In the Ghetto

My friend C. came for dinner last night. C. was born in England and he’s lived here for many years. C. is gay and like all my gay friends, he’s spinning over the 11 states that voted against marriage rights. He’s been joking, in a not very funny way, about starting to wear a pink triangle. He’s also been reading the Nuremburg laws to see if he can pinpoint the place at which things started to change. The whole idea makes my skin crawl, not just because I’m Jewish. We weren’t rushing to conclusions about how we are now just like Nazi Germany, we’re more sensible than that, but we did both ask what, exactly, it was that made people know it was time to start packing. By the time they got to Kristalnacht, it was way too late, but were the marriage laws the turning point?

This led to us talking about the ghettoization of intellectual culture. When you look at the map, either the map that divides the vote by state, or if you can stand the loneliness, the map that divides the vote by county, you see how we’ve insulated ourselves in these little outposts – the Northeast, here in Seattle, you know where you are and who you’ve surrounded yourself with. My nearest neighbors are a lesbian couple and a gay man. My best friend? Gay. The crowd I see the most at dinner parties are a surprisingly religious bunch, both Jewish and Christian, with a huge thirst for knowledge about the world beyond their doors.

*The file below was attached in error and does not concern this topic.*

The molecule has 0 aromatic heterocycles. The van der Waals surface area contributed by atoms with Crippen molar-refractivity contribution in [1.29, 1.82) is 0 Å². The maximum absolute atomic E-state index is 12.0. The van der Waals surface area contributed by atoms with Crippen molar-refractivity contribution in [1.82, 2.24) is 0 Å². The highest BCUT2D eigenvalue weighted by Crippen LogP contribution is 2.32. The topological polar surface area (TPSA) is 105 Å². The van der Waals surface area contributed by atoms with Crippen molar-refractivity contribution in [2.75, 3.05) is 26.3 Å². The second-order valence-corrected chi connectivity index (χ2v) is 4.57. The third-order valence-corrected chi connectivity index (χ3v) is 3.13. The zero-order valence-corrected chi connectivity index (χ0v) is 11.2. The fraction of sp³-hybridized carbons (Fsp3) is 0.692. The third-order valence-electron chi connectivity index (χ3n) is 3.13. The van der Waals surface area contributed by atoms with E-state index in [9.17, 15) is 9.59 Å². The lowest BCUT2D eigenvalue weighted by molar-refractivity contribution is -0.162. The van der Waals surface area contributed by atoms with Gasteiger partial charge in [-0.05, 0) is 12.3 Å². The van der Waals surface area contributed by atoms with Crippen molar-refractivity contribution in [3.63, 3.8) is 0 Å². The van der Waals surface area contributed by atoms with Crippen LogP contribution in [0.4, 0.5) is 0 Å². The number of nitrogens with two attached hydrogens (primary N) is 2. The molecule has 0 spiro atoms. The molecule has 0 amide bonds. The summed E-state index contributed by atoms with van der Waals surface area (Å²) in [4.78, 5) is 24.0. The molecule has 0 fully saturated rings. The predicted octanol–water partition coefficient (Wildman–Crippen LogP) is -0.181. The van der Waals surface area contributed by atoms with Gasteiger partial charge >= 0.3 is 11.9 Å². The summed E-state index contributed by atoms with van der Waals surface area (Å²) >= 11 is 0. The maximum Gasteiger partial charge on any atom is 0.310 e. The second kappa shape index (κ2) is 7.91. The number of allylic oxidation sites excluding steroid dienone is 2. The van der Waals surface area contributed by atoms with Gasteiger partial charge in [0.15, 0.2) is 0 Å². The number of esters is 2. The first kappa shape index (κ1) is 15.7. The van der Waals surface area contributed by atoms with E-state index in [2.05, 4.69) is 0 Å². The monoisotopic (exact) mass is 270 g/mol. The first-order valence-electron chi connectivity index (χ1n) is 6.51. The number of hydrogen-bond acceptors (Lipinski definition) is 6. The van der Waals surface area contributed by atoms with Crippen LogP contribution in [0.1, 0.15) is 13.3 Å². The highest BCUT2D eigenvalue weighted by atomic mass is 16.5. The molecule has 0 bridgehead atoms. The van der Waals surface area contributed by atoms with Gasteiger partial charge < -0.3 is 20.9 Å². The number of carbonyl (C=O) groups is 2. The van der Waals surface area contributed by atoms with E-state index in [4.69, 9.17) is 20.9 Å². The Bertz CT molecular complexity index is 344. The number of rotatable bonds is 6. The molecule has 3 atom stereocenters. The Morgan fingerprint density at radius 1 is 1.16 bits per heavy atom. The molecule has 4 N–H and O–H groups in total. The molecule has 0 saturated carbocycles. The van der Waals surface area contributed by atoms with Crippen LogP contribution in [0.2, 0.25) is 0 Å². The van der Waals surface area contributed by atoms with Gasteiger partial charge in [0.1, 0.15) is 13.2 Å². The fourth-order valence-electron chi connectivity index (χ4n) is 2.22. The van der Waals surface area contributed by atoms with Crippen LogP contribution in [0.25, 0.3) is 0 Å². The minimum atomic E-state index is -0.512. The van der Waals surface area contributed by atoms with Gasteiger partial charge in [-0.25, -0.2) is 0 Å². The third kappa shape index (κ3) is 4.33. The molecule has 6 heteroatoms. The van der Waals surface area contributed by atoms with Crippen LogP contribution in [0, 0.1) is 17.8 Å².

And me? I’m a bookish, free-flying independent with a fine arts degree who’s managed somehow to build an odd little compromise with corporate culture so I can make a fair living while avoiding working all year round. I married a foreigner but I don’t live with him, I have zero desire to have kids, and I drive a 20 year old car.Last night when C and I went out, I realized only my shoes, socks, and underwear did not come from a second hand store. To top it off, I play the ukulele. Oh my god, I’m a total hippie.

So what? So this: We’re in the ghetto. We love it here in the ghetto because it’s safe. We’re surrounded by people who may not be exactly like us, but they don’t judge us. They do more than accept us, they embrace us and pull us in to their families, making our ghetto the warmest place you’d ever want to live. Nobody sent us here to the ghetto, we came here under our own volition because we feel at home here. But we are ghettoized all the same.